Monday, February 28, 2005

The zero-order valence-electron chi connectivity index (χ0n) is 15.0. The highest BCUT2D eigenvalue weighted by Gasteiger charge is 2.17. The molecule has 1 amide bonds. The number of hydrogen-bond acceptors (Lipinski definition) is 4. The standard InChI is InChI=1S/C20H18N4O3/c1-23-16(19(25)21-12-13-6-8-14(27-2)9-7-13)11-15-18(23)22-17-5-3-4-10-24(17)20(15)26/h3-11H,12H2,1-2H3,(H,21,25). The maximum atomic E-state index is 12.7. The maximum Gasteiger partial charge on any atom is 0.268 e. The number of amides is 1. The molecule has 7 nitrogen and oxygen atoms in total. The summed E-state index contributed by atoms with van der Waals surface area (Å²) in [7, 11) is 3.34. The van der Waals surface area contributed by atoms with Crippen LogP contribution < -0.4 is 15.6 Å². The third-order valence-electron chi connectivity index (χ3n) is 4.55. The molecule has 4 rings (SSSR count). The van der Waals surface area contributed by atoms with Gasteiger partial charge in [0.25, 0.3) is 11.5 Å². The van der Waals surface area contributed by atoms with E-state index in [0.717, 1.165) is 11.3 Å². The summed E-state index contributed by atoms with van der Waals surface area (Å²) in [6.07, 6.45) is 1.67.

What’s a journalist and what special rights should they get? Those questions are up for debate at a 2 p.m. City Hall hearing today on press passes issued by the San Francisco Police Department. … The hearing comes as the police department continues a two-year old policy of closely scrutinizing applicants for its official passes. SFPD since last year has declined to renew more than 130 expired passes, including to journalists from CNBC and Bloomberg News. … About 700 valid credentials are in circulation, down from a high of nearly 1,900. … The California Highway Patrol late last year announced it would no longer issue its own passes and instead relies on identification cards issued by employers. … San Francisco Police spokesman Neville Gittens said the credentials were being abused by people with no need for the identification, which allows bearers to cross police and fire lines. … Gittens said he realized the magnitude of the problem when the Raiders went to the Super Bowl in 2003 and people lined up outside his office to get passes and free access to the game. … Gittens said a mental patient with a press card tried to access patient records at SF General Hospital, while other applicants wanted them for free opera admission of to park without getting a ticket. … “There are dozens of reasons why people have told us they need these things,” Gittens said. … Some journalists, though, have complained that the official ID is often required for press access to public meetings and events. … Richard Knee, a freelance journalist active on First Amendment issues, suggested that the police should have no power over press access other than to regulate access to crime scenes. … “If I show a valid ID from the Ex, the Chron, SFW, SFBG, KCBS, a local student rag, Salon.com or a trade pub, that's all a cop needs to know,” Knee said. …

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